How is it that one author never fails to make you want to live in her story, to envy the characters and want to travel to the places and yet when I close the book I don’t feel depressed that I don’t have that life, I feel more hopeful about my own! I loved this book.

I love how her books are so impacted by food (there is even a chef from one of Allen’s previous books that makes a short appearance). I love the various scents that bring out different memories as well as so many emotions. I love the friendships. This book had an eerie feel to it that I don’t remember in her previous books and I really loved that! It fit perfectly into the story but didn’t stop the book from having a light ending.

I will admit that even with all this love, there were a few parts that weren’t my favorite. I am torn by the perfect way everything wraps up. Part of me thinks come one mix it up a little bit but the other part tells that part to shut up because it wouldn’t be the delightful story it is if it didn’t end that way. So, prepare yourself for an eye role and maybe an “oh my god of course” and then enjoy the rest of the journey.

**Source: ARC from Amazon Vine

Monday, April 18, 2011

The Emerald Atlas - John Stephens

The Emerald Atlas (Books of Beginning)
The Emerald Atlas
By John Stephens

I wasn’t really sure what to expect when I opened this book. I was excited because I felt there was a good vibe from it but was also concerned that it would feel too similar to other books. Although there were moments when I thought “hey this reminds me of…” it only happened early on in the book. If there were moments later on that should have triggered that reaction I didn’t notice it because I was too wrapped up in the story.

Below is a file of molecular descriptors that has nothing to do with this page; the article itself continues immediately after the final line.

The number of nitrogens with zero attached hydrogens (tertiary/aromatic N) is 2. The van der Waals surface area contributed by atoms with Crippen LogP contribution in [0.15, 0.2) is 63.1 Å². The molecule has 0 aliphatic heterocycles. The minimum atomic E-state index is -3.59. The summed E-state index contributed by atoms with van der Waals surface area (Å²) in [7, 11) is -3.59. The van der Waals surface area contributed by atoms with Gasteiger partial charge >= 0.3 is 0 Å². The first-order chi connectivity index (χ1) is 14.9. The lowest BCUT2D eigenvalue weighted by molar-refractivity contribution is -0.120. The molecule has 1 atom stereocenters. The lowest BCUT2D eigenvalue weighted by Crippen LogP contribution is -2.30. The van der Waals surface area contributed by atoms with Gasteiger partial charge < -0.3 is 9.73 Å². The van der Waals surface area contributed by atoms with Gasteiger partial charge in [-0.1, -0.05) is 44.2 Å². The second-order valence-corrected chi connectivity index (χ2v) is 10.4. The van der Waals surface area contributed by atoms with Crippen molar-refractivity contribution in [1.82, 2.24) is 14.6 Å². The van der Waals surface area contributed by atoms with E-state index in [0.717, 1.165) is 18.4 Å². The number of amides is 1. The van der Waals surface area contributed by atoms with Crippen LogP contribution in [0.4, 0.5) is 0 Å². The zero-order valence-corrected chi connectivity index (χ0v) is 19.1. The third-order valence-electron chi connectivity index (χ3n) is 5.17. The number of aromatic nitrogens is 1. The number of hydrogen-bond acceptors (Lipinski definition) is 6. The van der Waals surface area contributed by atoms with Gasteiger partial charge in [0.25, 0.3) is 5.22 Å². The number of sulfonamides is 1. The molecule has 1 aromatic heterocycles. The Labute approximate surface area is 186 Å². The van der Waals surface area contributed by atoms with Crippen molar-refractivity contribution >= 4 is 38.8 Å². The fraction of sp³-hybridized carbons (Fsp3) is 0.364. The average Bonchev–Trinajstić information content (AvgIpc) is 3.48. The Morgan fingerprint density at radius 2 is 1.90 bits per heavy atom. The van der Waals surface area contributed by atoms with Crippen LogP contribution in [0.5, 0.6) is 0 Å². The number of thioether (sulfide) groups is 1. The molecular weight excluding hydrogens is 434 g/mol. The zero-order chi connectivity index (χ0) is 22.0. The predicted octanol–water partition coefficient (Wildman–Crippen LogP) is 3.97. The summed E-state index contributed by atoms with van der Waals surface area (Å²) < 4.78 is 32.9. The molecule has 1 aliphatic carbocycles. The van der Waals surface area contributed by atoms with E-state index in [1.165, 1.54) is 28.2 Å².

The Emerald Atlas was about the adventure three siblings mistakenly fall into. I loved the relationship between the three siblings, they had one of those “I can beat you up because we are related but if someone else tries, they will have to go through me first.” Kate is the oldest and steps into the parental role after they lose their parents. Michael is the cute nerdy kid who has knowledge that turns out to come in handy for the kids. Emma is the youngest of the three and I love her as the comic relief. She is cute and spunky and I couldn’t help but laugh at some of her remarks.

When I started the book, I was instantly excited and obsessed with it. My hopes were high but as the story progressed I found the energy that it opened with had died off and I started to become uninterested but just as I was becoming concerned, the story leveled out and the remainder was a constant pleasure. This is the first book in a series and I am excited to see what comes next.

**Source: ARC from publisher

Tuesday, April 12, 2011

The Vanishing of Katharina Linden - Helen Grant

The Vanishing of Katharina Linden: A Novel

The Vanishing of Katharina Linden
By Helen Grant

You know those books you read that totally surprise you, the ones that are just like SHABLAM in your face! Well, this was one of those. It started as a book about a girl named Pia and her life in Germany. It was about her growing up and dealing with school kid drama (the drama that every kid deals with but exaggerated to an entertaining degree). When a girl goes missing the story shifts to focus on how it affects Pia and those close to her. Through all this, tales are woven into the story about the town she lives in. As the focus turns more to the mystery of the missing girl it happened in a very natural way and was therefore much more real.